Amazon’s ‘Sidewalk’ Will Automatically Share Amazon Device Users’ Internet Connections in the US

Owners of Amazon devices in the United States will automatically share their WiFi as of June 8 as part of a program called Amazon Sidewalk.

According to a new report from Ars Technica, Amazon is getting ready to switch on a new service called Amazon Sidewalk, and if you own an Echo device, or a Ring Floodlight and Spotlight Cam, then the chances are that you are going to start donating part of your internet connection to making this work.

Pitched by Amazon as a shared network that helps devices such as Amazon Echo devices, Ring Security Cams, outdoor lights, motion sensors and Tile trackers “work better at home and beyond the front door,” Sidewalk is claimed to unlock unique benefits for devices.

Sidewalk creates a low-bandwidth mesh network with the help of Sidewalk Bridge devices, including select Echo and Ring devices. These Bridge devices are said to share a small portion of users’ internet bandwidth, which is pooled together to provide these services to other users and their neighbors.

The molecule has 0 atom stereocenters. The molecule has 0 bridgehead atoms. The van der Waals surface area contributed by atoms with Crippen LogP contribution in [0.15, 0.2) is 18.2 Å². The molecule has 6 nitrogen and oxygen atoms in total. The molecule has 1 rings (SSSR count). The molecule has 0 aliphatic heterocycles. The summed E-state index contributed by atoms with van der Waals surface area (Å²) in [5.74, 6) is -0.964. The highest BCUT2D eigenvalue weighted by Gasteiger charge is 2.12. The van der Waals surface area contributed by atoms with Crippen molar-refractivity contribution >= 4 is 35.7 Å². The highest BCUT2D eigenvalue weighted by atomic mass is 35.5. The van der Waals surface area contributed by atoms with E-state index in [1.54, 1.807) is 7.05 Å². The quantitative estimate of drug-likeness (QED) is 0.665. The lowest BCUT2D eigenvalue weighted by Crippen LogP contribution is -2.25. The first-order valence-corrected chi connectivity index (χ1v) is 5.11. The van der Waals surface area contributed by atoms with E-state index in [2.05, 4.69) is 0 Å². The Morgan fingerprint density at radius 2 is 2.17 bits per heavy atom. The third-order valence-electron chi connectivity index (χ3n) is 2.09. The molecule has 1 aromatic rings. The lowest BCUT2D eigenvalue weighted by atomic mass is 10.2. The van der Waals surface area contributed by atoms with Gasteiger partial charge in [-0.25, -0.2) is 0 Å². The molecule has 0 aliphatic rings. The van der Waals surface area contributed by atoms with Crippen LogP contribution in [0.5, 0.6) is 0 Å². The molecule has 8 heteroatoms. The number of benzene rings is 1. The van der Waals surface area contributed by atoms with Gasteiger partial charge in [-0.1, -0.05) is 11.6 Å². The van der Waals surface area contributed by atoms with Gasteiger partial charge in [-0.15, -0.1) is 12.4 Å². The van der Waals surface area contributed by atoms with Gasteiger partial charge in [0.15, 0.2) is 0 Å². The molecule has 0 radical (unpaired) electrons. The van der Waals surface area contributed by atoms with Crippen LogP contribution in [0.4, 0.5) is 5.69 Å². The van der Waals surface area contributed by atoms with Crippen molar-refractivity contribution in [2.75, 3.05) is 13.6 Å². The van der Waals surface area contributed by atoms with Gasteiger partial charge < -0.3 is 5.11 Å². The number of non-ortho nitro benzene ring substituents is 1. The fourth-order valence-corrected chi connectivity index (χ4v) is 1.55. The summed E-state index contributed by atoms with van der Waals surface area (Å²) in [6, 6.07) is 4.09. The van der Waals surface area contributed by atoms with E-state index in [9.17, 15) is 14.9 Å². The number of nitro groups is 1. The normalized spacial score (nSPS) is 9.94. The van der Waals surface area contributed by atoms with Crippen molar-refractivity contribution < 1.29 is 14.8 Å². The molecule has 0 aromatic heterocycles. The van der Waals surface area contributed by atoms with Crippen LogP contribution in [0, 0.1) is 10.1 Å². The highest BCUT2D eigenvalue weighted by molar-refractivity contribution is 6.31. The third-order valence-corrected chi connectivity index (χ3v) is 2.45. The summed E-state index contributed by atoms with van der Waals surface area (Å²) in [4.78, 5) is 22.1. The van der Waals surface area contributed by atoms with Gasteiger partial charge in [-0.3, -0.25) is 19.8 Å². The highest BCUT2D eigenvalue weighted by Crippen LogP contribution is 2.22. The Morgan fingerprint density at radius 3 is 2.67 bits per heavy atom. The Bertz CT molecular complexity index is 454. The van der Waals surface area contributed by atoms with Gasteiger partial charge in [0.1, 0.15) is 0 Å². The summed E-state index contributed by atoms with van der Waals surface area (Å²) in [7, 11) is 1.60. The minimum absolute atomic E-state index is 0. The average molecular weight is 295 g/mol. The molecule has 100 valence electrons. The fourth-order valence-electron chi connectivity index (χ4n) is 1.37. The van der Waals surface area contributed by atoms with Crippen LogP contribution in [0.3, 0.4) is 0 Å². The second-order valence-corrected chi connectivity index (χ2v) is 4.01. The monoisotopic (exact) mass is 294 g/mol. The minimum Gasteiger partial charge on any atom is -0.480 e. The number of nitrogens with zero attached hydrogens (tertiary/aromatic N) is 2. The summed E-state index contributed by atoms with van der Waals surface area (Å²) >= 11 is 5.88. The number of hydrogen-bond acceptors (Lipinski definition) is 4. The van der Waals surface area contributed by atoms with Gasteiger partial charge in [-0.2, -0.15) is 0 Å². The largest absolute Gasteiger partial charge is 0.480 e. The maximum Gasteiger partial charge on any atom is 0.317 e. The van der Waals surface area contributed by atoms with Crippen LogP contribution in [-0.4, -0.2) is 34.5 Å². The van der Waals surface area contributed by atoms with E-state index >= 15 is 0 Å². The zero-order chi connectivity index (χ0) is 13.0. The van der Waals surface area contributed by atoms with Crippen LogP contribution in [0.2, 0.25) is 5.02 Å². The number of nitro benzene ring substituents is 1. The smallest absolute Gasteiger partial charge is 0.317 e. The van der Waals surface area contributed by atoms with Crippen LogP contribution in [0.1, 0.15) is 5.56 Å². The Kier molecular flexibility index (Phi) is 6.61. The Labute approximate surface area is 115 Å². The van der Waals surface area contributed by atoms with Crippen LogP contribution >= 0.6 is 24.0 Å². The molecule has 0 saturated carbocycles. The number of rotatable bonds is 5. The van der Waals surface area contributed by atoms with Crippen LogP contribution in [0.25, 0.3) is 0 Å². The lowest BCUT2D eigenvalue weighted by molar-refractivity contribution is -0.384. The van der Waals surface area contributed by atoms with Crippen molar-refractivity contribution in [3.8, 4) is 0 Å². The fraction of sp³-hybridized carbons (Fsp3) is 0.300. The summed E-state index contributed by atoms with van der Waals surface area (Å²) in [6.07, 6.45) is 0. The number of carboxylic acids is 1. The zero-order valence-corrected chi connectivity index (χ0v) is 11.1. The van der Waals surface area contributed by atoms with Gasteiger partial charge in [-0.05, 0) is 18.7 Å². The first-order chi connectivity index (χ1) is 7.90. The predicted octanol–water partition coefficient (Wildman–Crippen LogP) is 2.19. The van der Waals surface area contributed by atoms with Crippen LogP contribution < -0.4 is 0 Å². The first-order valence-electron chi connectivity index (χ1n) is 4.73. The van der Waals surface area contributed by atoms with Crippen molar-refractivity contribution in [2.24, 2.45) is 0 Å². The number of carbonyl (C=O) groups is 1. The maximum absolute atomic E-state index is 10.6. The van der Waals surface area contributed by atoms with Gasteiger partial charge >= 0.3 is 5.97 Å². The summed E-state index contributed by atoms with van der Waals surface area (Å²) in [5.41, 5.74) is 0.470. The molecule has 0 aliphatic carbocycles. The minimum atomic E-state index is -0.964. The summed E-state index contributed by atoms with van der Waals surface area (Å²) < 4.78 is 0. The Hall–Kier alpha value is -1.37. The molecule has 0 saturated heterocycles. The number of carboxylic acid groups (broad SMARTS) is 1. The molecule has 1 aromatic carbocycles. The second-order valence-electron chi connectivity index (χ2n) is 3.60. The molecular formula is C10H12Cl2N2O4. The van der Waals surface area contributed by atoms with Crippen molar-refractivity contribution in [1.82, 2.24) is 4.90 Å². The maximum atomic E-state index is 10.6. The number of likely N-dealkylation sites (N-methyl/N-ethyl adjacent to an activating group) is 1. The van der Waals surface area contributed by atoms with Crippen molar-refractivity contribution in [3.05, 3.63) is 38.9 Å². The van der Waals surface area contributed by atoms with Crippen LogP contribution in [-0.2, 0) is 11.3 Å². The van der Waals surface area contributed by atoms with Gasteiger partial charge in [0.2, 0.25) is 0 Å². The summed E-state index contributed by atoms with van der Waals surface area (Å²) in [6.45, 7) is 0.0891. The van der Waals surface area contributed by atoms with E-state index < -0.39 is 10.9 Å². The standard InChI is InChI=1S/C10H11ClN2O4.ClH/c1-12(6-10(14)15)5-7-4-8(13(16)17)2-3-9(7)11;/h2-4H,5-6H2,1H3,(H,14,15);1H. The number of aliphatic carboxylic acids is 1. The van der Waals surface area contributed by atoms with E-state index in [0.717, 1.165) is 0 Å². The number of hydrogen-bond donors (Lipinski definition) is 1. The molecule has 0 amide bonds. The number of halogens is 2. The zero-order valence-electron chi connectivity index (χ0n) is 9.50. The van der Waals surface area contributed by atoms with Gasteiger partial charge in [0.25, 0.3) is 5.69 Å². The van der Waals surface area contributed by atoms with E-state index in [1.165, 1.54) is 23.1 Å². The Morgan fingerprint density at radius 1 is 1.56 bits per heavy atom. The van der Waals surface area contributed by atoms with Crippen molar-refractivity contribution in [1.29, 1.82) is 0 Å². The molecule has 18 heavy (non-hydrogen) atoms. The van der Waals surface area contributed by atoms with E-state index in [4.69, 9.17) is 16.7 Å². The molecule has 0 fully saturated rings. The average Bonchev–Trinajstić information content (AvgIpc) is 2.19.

Last September the tech was described as “a solution that makes it easy to set up mesh networks in the house with other Amazon devices such as Ring Smart Lighting that may be beyond the range of home WiFi.” What wasn’t perhaps made clear is that it involved using WiFi provided by neighbors who also have Amazon devices.

The idea of mesh networks isn’t new, but where Amazon Sidewalk becomes interesting is that the new internet sharing feature is opt-out only, raising potential privacy concerns.

Amazon claims otherwise, saying that “Sidewalk protects customer privacy by limiting the amount and type of metadata that Amazon needs to receive from Sidewalk endpoints to manage the network.” But ultimately, unless users opt out, they are forced to share their WiFi connections.

While the security guarantees of the undertaking are without a doubt a step in the right direction, it’s been established repeatedly that wireless technologies like Bluetooth and Wi-Fi are prone to critical flaws that leave devices vulnerable to a variety of attacks, and a proprietary communication protocol like Sidewalk could be no exception.

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